When American consumers buy American-built products, the $dollars remain in the US and are recycled into more business investment, wages, and an improving economy. When we buy cheap imports, the $dollars leave the country and build industry elsewhere.

    America is a big enough market that with an America-First policy we could be self-sufficient with an expanding economy for a generation and help fund our retirement and social cost obligations.

    Further, these new jobs in an expanding economy would be available for military personnel returning as we close-out Afghanistan.

    Without credible markets where American manufacturers can make a profit, businessmen will not expand and hire. Tax incentives are useless without profits.

    Mr President, what’s your thinking about moving to an America First economic policy?

    —————-
    Counters to arguments:
    [Tariffs aren’t inherently combative unless applied unevenly to protect specific industries. A “Flat tariff” would go across the spectrum of all goods priced in that foreign currency with the obvious intent to bring even-handedness. The Foreign Country would outwardly disagree, but would understand no malice just self defense of American jobs and the economy].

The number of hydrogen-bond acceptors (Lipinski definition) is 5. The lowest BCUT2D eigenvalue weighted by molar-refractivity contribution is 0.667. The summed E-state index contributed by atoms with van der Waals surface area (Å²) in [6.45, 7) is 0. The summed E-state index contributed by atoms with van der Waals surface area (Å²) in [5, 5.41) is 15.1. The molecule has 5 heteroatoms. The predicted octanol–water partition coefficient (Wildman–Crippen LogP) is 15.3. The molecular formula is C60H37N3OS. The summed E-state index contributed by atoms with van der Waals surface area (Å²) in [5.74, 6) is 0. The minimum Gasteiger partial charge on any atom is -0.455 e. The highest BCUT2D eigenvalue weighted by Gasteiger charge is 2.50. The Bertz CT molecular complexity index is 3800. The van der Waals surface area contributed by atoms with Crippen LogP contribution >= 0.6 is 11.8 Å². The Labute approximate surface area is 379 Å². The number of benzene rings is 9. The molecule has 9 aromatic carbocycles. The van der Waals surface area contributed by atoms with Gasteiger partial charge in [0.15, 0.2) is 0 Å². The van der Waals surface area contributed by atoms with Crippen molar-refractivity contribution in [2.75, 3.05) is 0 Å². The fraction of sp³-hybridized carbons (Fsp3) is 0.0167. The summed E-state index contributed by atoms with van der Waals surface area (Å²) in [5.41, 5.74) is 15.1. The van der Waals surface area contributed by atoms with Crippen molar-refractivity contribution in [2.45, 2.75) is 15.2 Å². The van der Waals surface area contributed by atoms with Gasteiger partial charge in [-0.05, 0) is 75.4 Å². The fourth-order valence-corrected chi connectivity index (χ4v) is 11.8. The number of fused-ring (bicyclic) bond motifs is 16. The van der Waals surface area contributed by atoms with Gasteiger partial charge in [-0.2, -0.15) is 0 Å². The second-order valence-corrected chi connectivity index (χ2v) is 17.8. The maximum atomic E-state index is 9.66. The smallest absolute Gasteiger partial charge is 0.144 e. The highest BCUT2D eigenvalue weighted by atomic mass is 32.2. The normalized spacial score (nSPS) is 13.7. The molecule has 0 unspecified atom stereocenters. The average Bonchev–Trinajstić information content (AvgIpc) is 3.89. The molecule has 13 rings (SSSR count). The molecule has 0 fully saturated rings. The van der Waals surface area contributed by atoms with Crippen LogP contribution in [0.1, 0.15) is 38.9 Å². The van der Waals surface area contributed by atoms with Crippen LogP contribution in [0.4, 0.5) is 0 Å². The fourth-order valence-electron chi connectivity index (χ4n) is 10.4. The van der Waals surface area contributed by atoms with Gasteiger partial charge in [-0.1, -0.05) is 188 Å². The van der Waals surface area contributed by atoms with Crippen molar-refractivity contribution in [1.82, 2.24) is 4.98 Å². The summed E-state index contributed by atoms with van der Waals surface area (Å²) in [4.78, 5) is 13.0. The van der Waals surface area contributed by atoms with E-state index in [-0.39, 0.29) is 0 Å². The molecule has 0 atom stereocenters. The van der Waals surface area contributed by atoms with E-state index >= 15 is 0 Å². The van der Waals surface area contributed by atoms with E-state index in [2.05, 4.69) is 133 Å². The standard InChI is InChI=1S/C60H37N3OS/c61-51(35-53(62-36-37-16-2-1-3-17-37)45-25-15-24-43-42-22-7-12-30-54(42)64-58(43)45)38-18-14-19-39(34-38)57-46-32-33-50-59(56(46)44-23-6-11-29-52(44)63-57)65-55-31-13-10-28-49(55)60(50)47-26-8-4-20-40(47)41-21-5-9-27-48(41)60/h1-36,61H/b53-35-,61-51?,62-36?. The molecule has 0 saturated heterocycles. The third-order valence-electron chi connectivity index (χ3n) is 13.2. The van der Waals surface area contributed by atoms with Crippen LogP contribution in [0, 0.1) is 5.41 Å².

[Companies that have off-shored American jobs would have the choice to either return jobs to the US to sell products in the US, or, move their headquarters off-shore [think Haliburton and Dubai] and and attempt to sell products to US markets in a fairly-repegged foreign currency].

    [Should Foreign Countries elect to sell our T-bonds, the Fed can buy back the bonds. This additional money supply is not inflationary because the Countries receiving it will elect to spend it elsewhere and not drive up US prices].

    [Acting forcefully in the fiat currency markets via tariffs, if the Foreign Countries refuse to re-peg, is the only tool left where currency can be created by fiat].

    [Acting forcefully in the currency markets in an America First policy would demonstrate the Administration’s commitment to the welfare of the American People].

    Thanks again for the consideration.
    ~ Regards

    Like

  6. Ask the President this: why play “small ball” on tax reform Mr. President? Arguing over rates is piddly, and does not get the rich to pay much more, because the rich avoid taxes through deferral of income and death, and avoid estate taxes through clever insurance and trust arrangements.